They are intelligent, successful, well read, up on current affairs and completely at ease with women - making them great company and irresistibly attractive unfortunately.

In 32 years of existence and with, what I thought, plenty of experience under my belt (no pun intended), I have never been made more aware that men are indeed from Mars ... it does make dating in the city that little bit more challenging but never dull!

Saturday, September 15, 2007

More random observations

* The subway operates according to its own mysterious and random schedule at weekends. Express trains become local trains or even change numbers and colours. That would be OK if there was some kind of predictability to it, but they sometimes change half-way through the journey and sometimes not all the time. I got lost in Harlem, thinking that the train I took was operating the local route only to be told by the train driver that today, it was local until 103rd and then express onwards. No announcements, no signs, no forewarning. I have come to realise that taking the subway at the weekend is the city's equivalent of the russian roulette, less deadly but similarly unpredictable and, of course, infuriating.
* I have noticed the same woman, sitting in the Winter Gardens of the World Financial Center, every single day without fail for nearly 7 months now. She sits on one of the benches and sometimes wonders outside in the Marina, doing nothing and meeting no-one. She's not homeless - in fact, she dresses up every day. I am puzzled as to why she is here when she clearly doesn't work in the building. My theory is that she is hoping that, one day, a rich investment banker will notice her, ask her out and maybe they'll marry and have lots of children. That's clearly, and depressingly, the kind of desperate measures one has to take in New York!
* I once watched - OK, oggled at - a very good-looking and fit black man, sporting tracksuit bottoms and a bare chest, running backwards in the middle of Broadway (possibly one of the busiest avenues in the city) while throwing boxing punches. He narrowly avoided being run-over more than once but seemed unfazed by the danger.
* At the subway station at 181st Street (yes, I did venture that far north), you have to take a lift to get back up to street level. The lifts are operated by a man who has decided to numb the dullness of the job by setting up his own DJ booth in the lift, spining out loud Reggae tracks, much to the amusement and pleasure of the passengers.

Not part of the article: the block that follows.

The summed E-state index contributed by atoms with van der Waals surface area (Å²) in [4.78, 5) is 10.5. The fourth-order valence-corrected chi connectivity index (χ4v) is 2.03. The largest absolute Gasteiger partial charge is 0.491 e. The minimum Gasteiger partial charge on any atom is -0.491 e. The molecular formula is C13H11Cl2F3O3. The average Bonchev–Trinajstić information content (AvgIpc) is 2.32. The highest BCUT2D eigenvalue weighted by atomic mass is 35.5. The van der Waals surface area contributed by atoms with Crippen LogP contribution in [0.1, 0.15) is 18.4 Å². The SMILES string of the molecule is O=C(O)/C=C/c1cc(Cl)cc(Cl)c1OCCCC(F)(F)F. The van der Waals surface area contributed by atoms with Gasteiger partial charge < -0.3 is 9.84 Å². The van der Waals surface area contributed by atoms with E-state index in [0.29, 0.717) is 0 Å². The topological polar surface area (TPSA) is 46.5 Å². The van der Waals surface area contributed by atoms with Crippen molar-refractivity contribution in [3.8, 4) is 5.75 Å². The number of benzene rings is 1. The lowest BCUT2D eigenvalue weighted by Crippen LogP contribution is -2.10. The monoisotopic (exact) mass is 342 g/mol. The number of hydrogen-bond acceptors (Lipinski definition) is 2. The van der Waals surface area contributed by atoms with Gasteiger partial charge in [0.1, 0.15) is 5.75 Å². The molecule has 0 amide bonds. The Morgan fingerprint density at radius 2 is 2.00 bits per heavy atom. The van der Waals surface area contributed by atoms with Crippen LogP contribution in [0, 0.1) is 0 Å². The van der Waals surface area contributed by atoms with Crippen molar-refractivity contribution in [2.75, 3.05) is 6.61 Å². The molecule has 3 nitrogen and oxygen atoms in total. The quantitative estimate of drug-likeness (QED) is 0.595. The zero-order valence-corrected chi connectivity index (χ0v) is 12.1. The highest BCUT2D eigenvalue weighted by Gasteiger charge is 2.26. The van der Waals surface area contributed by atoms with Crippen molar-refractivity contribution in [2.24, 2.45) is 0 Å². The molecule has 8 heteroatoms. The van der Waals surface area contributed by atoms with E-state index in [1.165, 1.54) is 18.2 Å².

* According to the NY Times quizz I took, my New York age is 27. I clearly have a lot more to do here before I can consider myself a local. I will make sure I take the quizz periodically and I aim to be achieve a NY age of 50 before I can really call myself a local.
* In my hotel room in Caesar's Palace in Las Vegas, I watched the film "Showgirls" on TV and was amazed that they didn't bother bleeping out the numerous swear words but instead recorded bad voiceovers (that didn't even match the actors' voice) to re-phrase the offensive sentences in a more politically-correct manner.
* My favourite slogan t-shirt sighting - "Rehab is for quitters". Enough said.
* One of my favourite sites is - a collection of things that people have heard other people say in New York. Funny, stupid, rude, raunchy - it's all there. I hope to contribute to it one day!

Ce n'est qu'un aurevoir

It is with a heavy heart that I waved goodbye to my brother and his girlfriend on the subway platform at 86th Street, as they began their journey home to France.

But it is also with a head full of wonderful memories of their stay ...

How they fell in love with bagels and eggs benedict. The boat trip around Manhattan, sipping cosmopolitans in the sunshine while gazing at the skyline. Walking around the tiny streets of the West Village and the ornate community gardens of the East Village. Encountering live music and performances in every single park we went to. How quickly they realised that eating out in New York is not a luxury but a way of life. Watching their jaws drop in Times Square and then again in Grand Central. Feeling like we were in the middle of a secluded forest and then an enchanted garden in the northern part of Central Park. How we seemingly ate our way around the World while in the confine of the city - Cuban, Argentinian, Chinese, Japanase, Italian, French, Jewish, and American (both "nouveau" and traditional) of course. Realizing in horror that they have freak shows at the San Genaro festival in Little Italy ("Pay $1 to see the world's smallest woman, smaller than a 2 year-old child!"). How they mastered the intricaties of the subway system much quicker than I did when I moved here. Laughing at the rudeness of the waiters at Barneys Greengrass, my local Jewish deli/diner. Revelling in the crowded atmosphere of Harlem, its streets lined with market stalls selling everything from books and socks to mysterious scented oils and braiding sessions. Looking out for European religious artefacts in the Cloisters. Enjoying a very American barbeque in Brooklyn on Labor Day, complete with macaroni & cheese, corn on the cob and a guy sporting an impressive "Village People" moustache (don't ask!).
And absolutely everywhere, marvelling at the architecture, the beautiful weather, the friendliness and simultaneous madness of people and the raw energy - feeling lucky to be alive and here.

Just as I had hoped, they fell head over heels in love with the city and didn't want to leave.

Jules, Cat - it was wonderful having you here ... please come back very soon! New York City and I miss you very much already ...